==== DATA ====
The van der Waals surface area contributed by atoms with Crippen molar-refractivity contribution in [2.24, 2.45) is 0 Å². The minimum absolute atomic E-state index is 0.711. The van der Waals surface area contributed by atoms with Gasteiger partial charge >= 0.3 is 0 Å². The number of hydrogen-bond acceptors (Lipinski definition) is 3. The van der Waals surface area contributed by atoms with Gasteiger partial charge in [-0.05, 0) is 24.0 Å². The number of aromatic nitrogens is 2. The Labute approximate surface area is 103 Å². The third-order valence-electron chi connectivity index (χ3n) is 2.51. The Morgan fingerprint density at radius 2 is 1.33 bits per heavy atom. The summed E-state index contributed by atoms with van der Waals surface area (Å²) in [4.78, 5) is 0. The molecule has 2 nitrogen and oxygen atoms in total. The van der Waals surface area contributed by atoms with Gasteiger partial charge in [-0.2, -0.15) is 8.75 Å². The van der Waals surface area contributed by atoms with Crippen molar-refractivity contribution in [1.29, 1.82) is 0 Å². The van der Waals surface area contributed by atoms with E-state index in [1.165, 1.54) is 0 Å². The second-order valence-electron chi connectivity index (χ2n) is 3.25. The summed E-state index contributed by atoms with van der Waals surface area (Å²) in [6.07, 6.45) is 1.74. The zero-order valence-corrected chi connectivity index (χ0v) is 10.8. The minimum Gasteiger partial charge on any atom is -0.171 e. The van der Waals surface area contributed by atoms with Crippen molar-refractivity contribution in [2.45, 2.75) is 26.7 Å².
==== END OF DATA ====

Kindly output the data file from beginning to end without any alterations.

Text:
The van der Waals surface area contributed by atoms with Crippen molar-refractivity contribution in [2.24, 2.45) is 0 Å². The minimum absolute atomic E-state index is 0.711. The van der Waals surface area contributed by atoms with Gasteiger partial charge >= 0.3 is 0 Å². The number of hydrogen-bond acceptors (Lipinski definition) is 3. The van der Waals surface area contributed by atoms with Gasteiger partial charge in [-0.05, 0) is 24.0 Å². The number of aromatic nitrogens is 2. The Labute approximate surface area is 103 Å². The third-order valence-electron chi connectivity index (χ3n) is 2.51. The Morgan fingerprint density at radius 2 is 1.33 bits per heavy atom. The summed E-state index contributed by atoms with van der Waals surface area (Å²) in [4.78, 5) is 0. The molecule has 2 nitrogen and oxygen atoms in total. The van der Waals surface area contributed by atoms with Gasteiger partial charge in [-0.2, -0.15) is 8.75 Å². The van der Waals surface area contributed by atoms with Crippen molar-refractivity contribution in [1.29, 1.82) is 0 Å². The van der Waals surface area contributed by atoms with E-state index in [1.165, 1.54) is 0 Å². The second-order valence-electron chi connectivity index (χ2n) is 3.25. The summed E-state index contributed by atoms with van der Waals surface area (Å²) in [6.07, 6.45) is 1.74. The zero-order valence-corrected chi connectivity index (χ0v) is 10.8. The minimum Gasteiger partial charge on any atom is -0.171 e. The van der Waals surface area contributed by atoms with Crippen molar-refractivity contribution in [2.45, 2.75) is 26.7 Å².